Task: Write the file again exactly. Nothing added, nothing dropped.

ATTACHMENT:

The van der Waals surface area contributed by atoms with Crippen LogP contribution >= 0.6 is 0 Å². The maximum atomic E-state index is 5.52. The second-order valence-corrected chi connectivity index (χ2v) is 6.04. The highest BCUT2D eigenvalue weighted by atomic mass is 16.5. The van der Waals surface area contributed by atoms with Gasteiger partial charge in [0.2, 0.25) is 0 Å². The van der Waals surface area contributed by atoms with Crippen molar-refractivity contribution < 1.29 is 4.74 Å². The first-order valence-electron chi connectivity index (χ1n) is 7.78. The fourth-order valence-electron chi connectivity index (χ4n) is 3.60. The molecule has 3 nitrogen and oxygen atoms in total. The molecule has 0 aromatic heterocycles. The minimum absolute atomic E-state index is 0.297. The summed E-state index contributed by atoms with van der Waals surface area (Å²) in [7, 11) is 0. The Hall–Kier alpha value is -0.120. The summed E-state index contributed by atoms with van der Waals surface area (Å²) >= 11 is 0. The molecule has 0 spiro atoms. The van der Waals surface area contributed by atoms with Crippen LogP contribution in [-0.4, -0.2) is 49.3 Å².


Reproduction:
The van der Waals surface area contributed by atoms with Crippen LogP contribution >= 0.6 is 0 Å². The maximum atomic E-state index is 5.52. The second-order valence-corrected chi connectivity index (χ2v) is 6.04. The highest BCUT2D eigenvalue weighted by atomic mass is 16.5. The van der Waals surface area contributed by atoms with Gasteiger partial charge in [0.2, 0.25) is 0 Å². The van der Waals surface area contributed by atoms with Crippen molar-refractivity contribution < 1.29 is 4.74 Å². The first-order valence-electron chi connectivity index (χ1n) is 7.78. The fourth-order valence-electron chi connectivity index (χ4n) is 3.60. The molecule has 3 nitrogen and oxygen atoms in total. The molecule has 0 aromatic heterocycles. The minimum absolute atomic E-state index is 0.297. The summed E-state index contributed by atoms with van der Waals surface area (Å²) in [7, 11) is 0. The Hall–Kier alpha value is -0.120. The summed E-state index contributed by atoms with van der Waals surface area (Å²) >= 11 is 0. The molecule has 0 spiro atoms. The van der Waals surface area contributed by atoms with Crippen LogP contribution in [-0.4, -0.2) is 49.3 Å².